Final-year radiotherapy and oncology student Raymond Amoako was named UK Therapeutic Student Radiographer of the Year, while senior lecturer Jo McNamara took home the award for Radiography Professional of the Year for the Yorkshire and Humber region.
The awards, held on Wednesday 8 November to coincide with World Radiography Day, celebrate the individuals, teams, representatives, and students from across the UK who have made an impact on radiography, from patient care to academic excellence.
Raymond received the accolade for his work to support other students and encouraging young people to consider a career in radiography.
In 2022, Raymond applied for the Health Education England and Council of Deans 150 Students’ Leadership Programme. As part of this he has worked on a project to support inclusive education, focusing on the impact of radiation-induced skin reactions on people of colour.
Raymond also helped to re-establish a Radiography Society at Sheffield Hallam to provide peer support for other students on the course as well as designing a placement guide so students understand what to expect when starting clinical placements.
He has also given talks at national NHS Careers events and is training to be a STEM ambassador to enable him to visit schools to promote and inspire young people to consider the profession.
Raymond said: “Winning this award is like catching a shooting star; it is such a rare and magical moment that fills my heart with gratitude. It is not just an achievement but a testament to self-belief, hard work, dedication, and immense support from my lecturers.”
Jo received her award for her work to raise the profile of the profession. She graduated as a therapeutic radiographer in 2004 from Sheffield Hallam University and worked at Leicester Royal Infirmary and Weston Park Hospital before becoming a lecturer at the University in 2009.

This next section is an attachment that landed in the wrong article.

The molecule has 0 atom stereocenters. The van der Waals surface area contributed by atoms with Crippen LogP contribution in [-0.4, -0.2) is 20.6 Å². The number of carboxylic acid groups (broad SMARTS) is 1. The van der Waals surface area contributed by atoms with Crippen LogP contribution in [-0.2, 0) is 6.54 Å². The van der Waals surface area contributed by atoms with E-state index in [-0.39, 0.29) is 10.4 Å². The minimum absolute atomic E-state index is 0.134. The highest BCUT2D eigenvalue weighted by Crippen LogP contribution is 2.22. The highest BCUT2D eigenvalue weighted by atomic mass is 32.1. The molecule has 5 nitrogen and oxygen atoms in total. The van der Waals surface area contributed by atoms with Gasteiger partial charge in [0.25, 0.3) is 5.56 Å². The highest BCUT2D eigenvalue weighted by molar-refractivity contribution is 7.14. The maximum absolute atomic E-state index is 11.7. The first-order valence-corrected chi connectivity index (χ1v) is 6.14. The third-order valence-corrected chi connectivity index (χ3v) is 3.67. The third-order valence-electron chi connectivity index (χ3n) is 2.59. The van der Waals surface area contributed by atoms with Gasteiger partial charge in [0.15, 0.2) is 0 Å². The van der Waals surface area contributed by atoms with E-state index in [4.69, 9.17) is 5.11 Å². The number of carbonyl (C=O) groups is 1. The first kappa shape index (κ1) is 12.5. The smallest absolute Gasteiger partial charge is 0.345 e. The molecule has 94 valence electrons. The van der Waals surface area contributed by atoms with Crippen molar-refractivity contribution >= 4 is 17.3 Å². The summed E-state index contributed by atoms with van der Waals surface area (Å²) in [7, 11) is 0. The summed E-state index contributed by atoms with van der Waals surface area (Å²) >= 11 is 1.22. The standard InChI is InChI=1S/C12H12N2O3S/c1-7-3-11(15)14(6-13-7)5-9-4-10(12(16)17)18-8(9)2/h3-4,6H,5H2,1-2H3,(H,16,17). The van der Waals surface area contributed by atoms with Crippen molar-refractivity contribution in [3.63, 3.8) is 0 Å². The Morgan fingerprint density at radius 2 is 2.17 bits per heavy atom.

Alongside her teaching and research, Jo co-hosts Rad Chat, a multi-award winning podcast designed for cancer patients, healthcare professionals, academics and researchers. The podcast is designed to educate and inform healthcare professionals working in oncology to assist their ongoing development as well as a support tool for people living with and beyond cancer.
On receiving her award, Jo said: “It is a real privilege to have received this award for this prestigious award. I am really proud to be a therapeutic radiographer and belong to such an amazing profession. I am very lucky to love what I do, helping improve the lives of people living with and beyond cancer through my work with Rad Chat, as well as support the future workforce to excel and strive for excellence in their practice, improving the patient radiotherapy experience.”
As well as winning an award himself, Raymond also nominated Jo for her award.
Raymond added: “Her faith and confidence in me has changed my life ever since, and I have never looked back. Over the years she pushed me above and beyond my comfort to get involved in many extra-curricular activities both within and outside my university.”